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High and Mighty
Veillette Gryphon Mark IV Hi-tuned 12-string
by Joe Gore, Guitar Player, December 2002

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It's funny how many electric guitarists who have stretched their range downward via 7-string and baritone guitars have been less eager to explore the soprano register. But that may change once a few players get their mitts on the gorgeous Gryphon Mark IV Hi-tuned 12-String ($2,025). The brainchild of Woodstock luthier Joe Veillette, the Gryphon is tuned to D above standard E. Fitted with all unison strings (as opposed to the mixed unisons and octaves of regular 12-strings), this guitar overlaps with a standard mandolin's range, adding an extra fourth below the mando's low-G string. It's important to note, however, that any guitarist can play the Gryphon without having to learn a new tuning.

Less is More

One of the few precedents for Veillette's petite, 18 1/2"-scale design is the 1960s Vox Phantom 12 (resurrected a few years back as the Vox Mini XII). But while the Vox featured magnetic pickups, the Gryphon relies on an Alvarez under-saddle piezo system -- a detail that contributes to the guitar's knockout appearance. Dig how the dark wenge-wood of the 21-fret fingerboard and immaculately carved bridge frame the body's gorgeously figured maple top. Equally handsome is the asymetrical headstock with its 12 mini-Gotoh tuners.

Dig how the dark wenge-wood of the 21-fret fingerboard and immaculately carved bridge frame the body's gorgeously figured maple top.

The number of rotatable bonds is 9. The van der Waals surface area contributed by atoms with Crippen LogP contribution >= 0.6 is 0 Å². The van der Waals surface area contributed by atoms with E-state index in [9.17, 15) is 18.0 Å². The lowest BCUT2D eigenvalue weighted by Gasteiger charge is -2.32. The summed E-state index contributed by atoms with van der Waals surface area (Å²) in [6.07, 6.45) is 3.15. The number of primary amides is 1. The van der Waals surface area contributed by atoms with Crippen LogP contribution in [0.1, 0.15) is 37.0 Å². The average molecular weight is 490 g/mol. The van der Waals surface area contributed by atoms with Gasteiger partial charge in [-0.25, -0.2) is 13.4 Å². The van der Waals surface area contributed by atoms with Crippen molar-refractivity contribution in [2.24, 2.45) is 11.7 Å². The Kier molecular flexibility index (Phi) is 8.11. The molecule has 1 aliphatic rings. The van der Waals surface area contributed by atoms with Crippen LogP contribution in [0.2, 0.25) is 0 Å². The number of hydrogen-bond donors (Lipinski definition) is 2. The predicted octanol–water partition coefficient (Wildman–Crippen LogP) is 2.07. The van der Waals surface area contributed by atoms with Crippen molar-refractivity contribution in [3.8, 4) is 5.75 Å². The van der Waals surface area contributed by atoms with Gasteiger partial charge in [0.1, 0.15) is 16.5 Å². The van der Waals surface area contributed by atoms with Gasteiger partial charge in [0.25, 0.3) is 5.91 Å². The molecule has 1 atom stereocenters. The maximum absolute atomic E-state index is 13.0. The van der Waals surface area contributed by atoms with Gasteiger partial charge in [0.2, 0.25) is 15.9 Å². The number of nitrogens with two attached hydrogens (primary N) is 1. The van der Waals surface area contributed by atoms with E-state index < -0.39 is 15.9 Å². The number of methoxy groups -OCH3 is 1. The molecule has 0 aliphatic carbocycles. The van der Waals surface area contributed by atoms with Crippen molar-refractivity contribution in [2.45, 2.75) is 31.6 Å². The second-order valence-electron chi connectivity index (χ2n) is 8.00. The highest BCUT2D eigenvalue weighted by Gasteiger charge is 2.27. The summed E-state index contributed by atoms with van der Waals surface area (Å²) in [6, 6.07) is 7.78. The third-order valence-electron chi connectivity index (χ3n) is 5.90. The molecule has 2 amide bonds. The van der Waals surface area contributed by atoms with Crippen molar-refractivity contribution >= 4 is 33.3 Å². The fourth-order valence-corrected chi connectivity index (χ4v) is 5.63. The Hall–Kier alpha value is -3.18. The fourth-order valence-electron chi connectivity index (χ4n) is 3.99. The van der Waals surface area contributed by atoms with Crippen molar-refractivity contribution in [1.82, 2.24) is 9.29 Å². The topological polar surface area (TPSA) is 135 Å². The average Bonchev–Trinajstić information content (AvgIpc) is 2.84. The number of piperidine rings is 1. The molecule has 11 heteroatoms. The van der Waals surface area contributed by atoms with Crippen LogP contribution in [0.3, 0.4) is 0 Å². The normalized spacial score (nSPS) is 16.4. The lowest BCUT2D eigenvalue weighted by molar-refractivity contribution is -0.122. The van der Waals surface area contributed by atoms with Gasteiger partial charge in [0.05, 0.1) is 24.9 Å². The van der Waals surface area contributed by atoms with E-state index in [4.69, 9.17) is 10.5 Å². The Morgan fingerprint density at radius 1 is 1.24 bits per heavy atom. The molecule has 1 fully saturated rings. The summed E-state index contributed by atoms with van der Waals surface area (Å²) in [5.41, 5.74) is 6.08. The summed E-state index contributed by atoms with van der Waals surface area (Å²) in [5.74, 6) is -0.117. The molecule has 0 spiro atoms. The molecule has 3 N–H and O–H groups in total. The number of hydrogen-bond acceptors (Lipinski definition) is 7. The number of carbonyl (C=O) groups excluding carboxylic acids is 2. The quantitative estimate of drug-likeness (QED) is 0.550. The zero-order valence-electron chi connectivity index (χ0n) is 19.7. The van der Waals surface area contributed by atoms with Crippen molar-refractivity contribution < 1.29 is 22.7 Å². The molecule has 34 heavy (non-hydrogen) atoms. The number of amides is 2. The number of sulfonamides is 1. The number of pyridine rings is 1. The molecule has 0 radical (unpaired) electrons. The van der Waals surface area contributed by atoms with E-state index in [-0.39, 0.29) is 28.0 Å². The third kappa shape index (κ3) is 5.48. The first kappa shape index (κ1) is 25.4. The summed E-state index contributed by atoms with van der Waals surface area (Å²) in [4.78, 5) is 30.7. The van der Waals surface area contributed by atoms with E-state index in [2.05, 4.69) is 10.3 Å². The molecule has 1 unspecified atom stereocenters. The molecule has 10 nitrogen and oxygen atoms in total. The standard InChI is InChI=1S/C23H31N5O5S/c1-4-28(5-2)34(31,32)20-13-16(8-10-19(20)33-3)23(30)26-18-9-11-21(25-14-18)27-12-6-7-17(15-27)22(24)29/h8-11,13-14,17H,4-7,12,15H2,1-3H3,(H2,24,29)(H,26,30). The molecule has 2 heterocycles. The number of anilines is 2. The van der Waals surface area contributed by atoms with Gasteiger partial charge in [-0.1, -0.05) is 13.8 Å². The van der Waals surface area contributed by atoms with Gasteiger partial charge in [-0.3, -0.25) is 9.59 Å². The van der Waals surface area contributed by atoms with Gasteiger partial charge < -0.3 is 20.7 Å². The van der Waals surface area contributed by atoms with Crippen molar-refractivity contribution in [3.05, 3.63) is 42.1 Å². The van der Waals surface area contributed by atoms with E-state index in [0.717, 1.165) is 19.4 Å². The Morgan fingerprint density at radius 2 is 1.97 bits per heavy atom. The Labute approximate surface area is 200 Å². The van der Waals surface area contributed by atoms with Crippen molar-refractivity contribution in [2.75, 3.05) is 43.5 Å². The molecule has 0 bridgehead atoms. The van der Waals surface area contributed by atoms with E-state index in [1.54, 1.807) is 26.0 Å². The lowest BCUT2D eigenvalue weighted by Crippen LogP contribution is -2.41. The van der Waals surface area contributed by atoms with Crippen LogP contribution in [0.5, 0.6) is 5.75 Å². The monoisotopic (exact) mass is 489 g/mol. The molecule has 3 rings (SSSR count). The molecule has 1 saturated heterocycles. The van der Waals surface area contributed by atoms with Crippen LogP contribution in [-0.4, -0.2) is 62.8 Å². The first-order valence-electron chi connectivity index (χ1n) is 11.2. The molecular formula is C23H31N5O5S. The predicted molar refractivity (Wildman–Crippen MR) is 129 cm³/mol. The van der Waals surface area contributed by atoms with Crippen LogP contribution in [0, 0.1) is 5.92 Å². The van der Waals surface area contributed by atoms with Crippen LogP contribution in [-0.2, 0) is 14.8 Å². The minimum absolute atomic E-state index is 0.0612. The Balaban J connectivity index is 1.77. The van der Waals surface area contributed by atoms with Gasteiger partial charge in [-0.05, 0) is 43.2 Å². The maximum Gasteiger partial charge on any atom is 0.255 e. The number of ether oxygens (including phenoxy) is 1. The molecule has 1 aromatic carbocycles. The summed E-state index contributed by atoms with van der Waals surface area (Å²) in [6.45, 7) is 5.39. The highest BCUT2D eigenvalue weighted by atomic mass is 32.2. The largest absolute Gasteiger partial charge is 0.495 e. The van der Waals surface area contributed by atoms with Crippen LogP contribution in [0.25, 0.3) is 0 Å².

The Gryphon feels great, too. The 5.5 lb ax balances beautifully, and the expertly rendered jumbo frets afford great control over the strings. But the most exciting thing about the Gryphon is its glistening treble response. I generally loathe the sound of piezo pickups, but I loved the Gryphon's tone -- perhaps because the piezo quackiness is less pronounced in the upper registers. The 3-band EQ (with sweepable midrange) is simple and effective, but you must remove the entire preamp assembly to replace the 9-volt battery.

Flying High

Crafty players will discover dozens of uses for the Gryphon. Its strings are spaced widely enough for fingerstyle playing, and the all-unison tuning makes the Gryphon more suitable for full-range, single-note work than regular
But the most exciting thing about the Gryphon is its glistening treble response. Crafty players will discover dozens of uses for the Gryphon.
12-strings. With its huge, ultra-present sound, the Gryphon excels as a doubling instrument. Duplicating standard rhythm guitar parts offers an exciting variation on Nashville high-stringing, while doubling single-note melodies at the octave gives them piano-like authority.

But the Gryphon also has a beautiful solo voice -- one that can easily mimic the mandolin, bouzouki, tres, cuatro, and other doublecourse instruments. In other words, the Gryphon excels as an all-purpose "ethno" ax. Bottom line: Anyone hungering for a taste of something different will find a lot to dig about the Gryphon. You definitely won't find a better legal way of getting high!


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